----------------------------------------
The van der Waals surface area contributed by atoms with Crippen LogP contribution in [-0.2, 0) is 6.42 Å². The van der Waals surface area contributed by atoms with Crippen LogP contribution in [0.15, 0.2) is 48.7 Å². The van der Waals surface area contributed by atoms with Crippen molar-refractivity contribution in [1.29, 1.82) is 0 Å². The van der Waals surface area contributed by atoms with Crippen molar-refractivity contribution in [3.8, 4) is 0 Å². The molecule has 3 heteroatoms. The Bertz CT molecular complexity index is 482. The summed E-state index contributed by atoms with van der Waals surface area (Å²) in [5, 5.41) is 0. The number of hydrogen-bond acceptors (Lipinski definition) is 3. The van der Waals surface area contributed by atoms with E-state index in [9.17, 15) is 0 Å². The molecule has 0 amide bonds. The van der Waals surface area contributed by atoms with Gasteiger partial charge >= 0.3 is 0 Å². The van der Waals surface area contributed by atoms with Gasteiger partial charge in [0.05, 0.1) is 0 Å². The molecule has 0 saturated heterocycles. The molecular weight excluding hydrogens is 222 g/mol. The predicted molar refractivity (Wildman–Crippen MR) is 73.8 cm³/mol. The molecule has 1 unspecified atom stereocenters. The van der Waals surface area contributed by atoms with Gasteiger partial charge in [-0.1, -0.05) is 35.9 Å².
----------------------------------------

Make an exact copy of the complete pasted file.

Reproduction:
The van der Waals surface area contributed by atoms with Crippen LogP contribution in [-0.2, 0) is 6.42 Å². The van der Waals surface area contributed by atoms with Crippen LogP contribution in [0.15, 0.2) is 48.7 Å². The van der Waals surface area contributed by atoms with Crippen molar-refractivity contribution in [1.29, 1.82) is 0 Å². The van der Waals surface area contributed by atoms with Crippen molar-refractivity contribution in [3.8, 4) is 0 Å². The molecule has 3 heteroatoms. The Bertz CT molecular complexity index is 482. The summed E-state index contributed by atoms with van der Waals surface area (Å²) in [5, 5.41) is 0. The number of hydrogen-bond acceptors (Lipinski definition) is 3. The van der Waals surface area contributed by atoms with E-state index in [9.17, 15) is 0 Å². The molecule has 0 amide bonds. The van der Waals surface area contributed by atoms with Gasteiger partial charge >= 0.3 is 0 Å². The van der Waals surface area contributed by atoms with Gasteiger partial charge in [0.05, 0.1) is 0 Å². The molecule has 0 saturated heterocycles. The molecular weight excluding hydrogens is 222 g/mol. The predicted molar refractivity (Wildman–Crippen MR) is 73.8 cm³/mol. The molecule has 1 unspecified atom stereocenters. The van der Waals surface area contributed by atoms with Gasteiger partial charge in [-0.1, -0.05) is 35.9 Å².